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The reptile relocation industry in Australia: Perspectives from operators

Derez CM & Fuller RA (2023) The reptile relocation industry in Australia: Perspectives from operators. Diversity, 15, 343.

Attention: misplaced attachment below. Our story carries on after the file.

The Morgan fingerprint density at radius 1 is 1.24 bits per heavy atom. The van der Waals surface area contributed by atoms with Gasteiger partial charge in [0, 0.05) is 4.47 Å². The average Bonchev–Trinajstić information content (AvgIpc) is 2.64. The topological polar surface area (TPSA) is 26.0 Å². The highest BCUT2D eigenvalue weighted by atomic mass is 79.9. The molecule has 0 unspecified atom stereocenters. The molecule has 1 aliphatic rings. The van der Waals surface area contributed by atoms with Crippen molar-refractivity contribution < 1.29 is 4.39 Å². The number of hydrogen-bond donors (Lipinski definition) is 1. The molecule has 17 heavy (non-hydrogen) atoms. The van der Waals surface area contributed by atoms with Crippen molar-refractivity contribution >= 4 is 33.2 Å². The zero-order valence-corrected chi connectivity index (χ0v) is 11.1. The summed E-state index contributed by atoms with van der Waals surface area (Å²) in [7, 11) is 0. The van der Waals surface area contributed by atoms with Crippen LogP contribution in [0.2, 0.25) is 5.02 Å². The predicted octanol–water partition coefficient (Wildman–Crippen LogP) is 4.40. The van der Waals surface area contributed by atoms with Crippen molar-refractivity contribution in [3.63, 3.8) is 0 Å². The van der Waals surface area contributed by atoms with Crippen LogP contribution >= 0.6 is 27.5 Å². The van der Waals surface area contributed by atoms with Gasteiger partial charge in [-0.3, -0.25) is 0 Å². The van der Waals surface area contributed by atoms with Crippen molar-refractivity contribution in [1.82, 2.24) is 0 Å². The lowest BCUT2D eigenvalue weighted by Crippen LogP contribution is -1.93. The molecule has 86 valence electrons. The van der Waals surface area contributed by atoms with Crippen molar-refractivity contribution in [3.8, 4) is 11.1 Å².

Thousands of reptiles are relocated annually in Australia, yet there has been relatively little research aimed at understanding how the reptile relocation industry operates. An online questionnaire was distributed to anyone who had relocated a reptile between April 2019 and April 2020, including wildlife relocators, wildlife rehabilitators and the general public. The questionnaire explored demographics, decision-making and concerns about how the industry functions, through 24 questions and two opportunities to provide open-ended comments. We received 125 responses and 123 comments from operators in all Australian states and territories. Beliefs about appropriate times and places for reptile releases were not reflected in practice for the majority of operators. Confidence about reptiles remaining at recipient sites was low regardless of how many years’ experience an operator had. Escaped captive native reptiles were encountered by most operators, and a quarter of operators were called out to exotic non-native snakes. Operators across all levels of experience indicated a need for changes within the industry, including increased training and professionalism, and more scientific studies on the outcomes of relocations to address concerns about the impacts that the industry has on the wildlife that it is trying to protect.

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